Wednesday, October 19, 2011

The Compulsion of Community

What I am about to say is going to be like trashing bunny rabbits. It's going to look like I have cleaned up dog vomit with Old Glory or tromped on the crucifix, to some. What I am about to voice my annoyance about is something that is part of our conditioning from birth -- a part that is so deeply embedded that I think many of us believe it is strictly human nature (though that is part of it, I'm sure) and, so, that going against it as a sacred necessity is nothing short of treason against existence. But I have to say it. Let the chips fall.

I'm sick of "community."

I'm sick of the obsession with it. I'm sick of hearing implications and outright edicts that make duty to community into a moral requirement. While I do think one needs to consider community and one's responsibility to it, I think it is easy for people to be bullied and guilted into a crowd-centered mentality.

It seems to me that, from the earliest (and more immediately dangerous) times, the purpose of community was to keep us safe so that we could be free to exist and, hopefully, to enjoy life. The tribe sticks together, so that if a sabre-toothed tiger comes a-hunting, ten waving torches might chase it away better than one. That sort of thing.

Community is also as source of companionship. Humans are social animals. No doubt. Even I, a proclaimed lover of solitude, seek companionship, even if I do so more rarely than others. (Let's face it: solitude wouldn't be as satisfying to me if I were forced into it by friendless, uncontrolled circumstances.)

Community can help us get things done by virtue of more pairs of hands. It can keep us from feeling isolated. But it seems to me that its ultimate purpose, when all of those bases are covered, is to win us the right to be alone and to think about ourselves, sometimes. Filling up this time alone with company, out of obligation, can be one stone too many in the pitcher . . .

I wrote, here, about the old Aesop's fable of the pitcher and the crow. In short, the crow uses stones to raise the water-level in the pitcher. I equated the stones to technology and said that technology can be useful in raising the water level so we can drink (have things we want), but if we put in too many "stones" the level will overflow and the water will spill out. Community can be a stone that brings the water closer to our beaks, but I think we rely far too much on it and wind up being thirsty in the end.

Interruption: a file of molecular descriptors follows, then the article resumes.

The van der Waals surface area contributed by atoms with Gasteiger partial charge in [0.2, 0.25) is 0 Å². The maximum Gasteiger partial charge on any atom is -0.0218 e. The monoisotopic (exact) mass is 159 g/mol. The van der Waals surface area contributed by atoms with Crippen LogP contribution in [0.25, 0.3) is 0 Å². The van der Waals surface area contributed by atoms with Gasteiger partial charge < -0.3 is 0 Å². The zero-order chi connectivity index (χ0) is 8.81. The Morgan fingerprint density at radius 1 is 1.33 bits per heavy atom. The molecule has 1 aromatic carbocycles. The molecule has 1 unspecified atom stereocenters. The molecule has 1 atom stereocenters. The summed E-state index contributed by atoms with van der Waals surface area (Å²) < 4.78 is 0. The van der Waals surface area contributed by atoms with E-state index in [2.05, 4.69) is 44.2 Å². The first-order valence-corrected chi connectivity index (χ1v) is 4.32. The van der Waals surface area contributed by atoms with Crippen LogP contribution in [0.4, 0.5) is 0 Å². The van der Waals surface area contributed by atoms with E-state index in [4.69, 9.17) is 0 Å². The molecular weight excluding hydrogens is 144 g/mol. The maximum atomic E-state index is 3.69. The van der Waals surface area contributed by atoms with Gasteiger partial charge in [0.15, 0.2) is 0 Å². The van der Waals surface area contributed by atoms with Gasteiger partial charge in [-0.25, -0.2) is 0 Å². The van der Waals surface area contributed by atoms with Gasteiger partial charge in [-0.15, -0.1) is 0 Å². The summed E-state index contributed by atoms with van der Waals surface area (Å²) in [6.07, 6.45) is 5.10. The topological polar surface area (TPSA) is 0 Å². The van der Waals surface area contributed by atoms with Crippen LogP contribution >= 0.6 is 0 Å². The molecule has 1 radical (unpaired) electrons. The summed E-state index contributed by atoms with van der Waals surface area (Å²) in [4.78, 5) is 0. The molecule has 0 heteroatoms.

Too much time is spent in the crowd; too little in quiet living-rooms. I think this is one source of our world's insanity.

So I really don't want to hear from anyone about my obligation to community, especially since I serve a community of kids every day and help them to achieve academic success. (I'm not one of those arrogant teachers who has a bumper sticker that says that I "shape lives" and, so, deserve better pay. I may deserve better pay, but I'm not obnoxious enough to claim credit for the outcome of a life -- let alone multiple ones.)

I get calls from the university I attended asking me to donate money, as an alumnus. Didn't I shovel over tens of thousands of dollars in tuition? Didn't I pay dearly for an education? (Aren't my parents still suffering for the financial sacrifices they made in order to send me there?) I got my education, they got their money. Aren't we square? Am I a jerk because I don't want to attend alumnae functions or to pay for football tickets? I moved on. The community at Rutgers University to helped form me as an individual. I would rather emerge from that community as an individual than remain immersed in it forever. And I don't feel connected to it simply so that I can prove how well I have done, either. (I think some hold on to their old schools for that reason.) Truthfully, I couldn't care a jot less how the Rutgers football team does this season.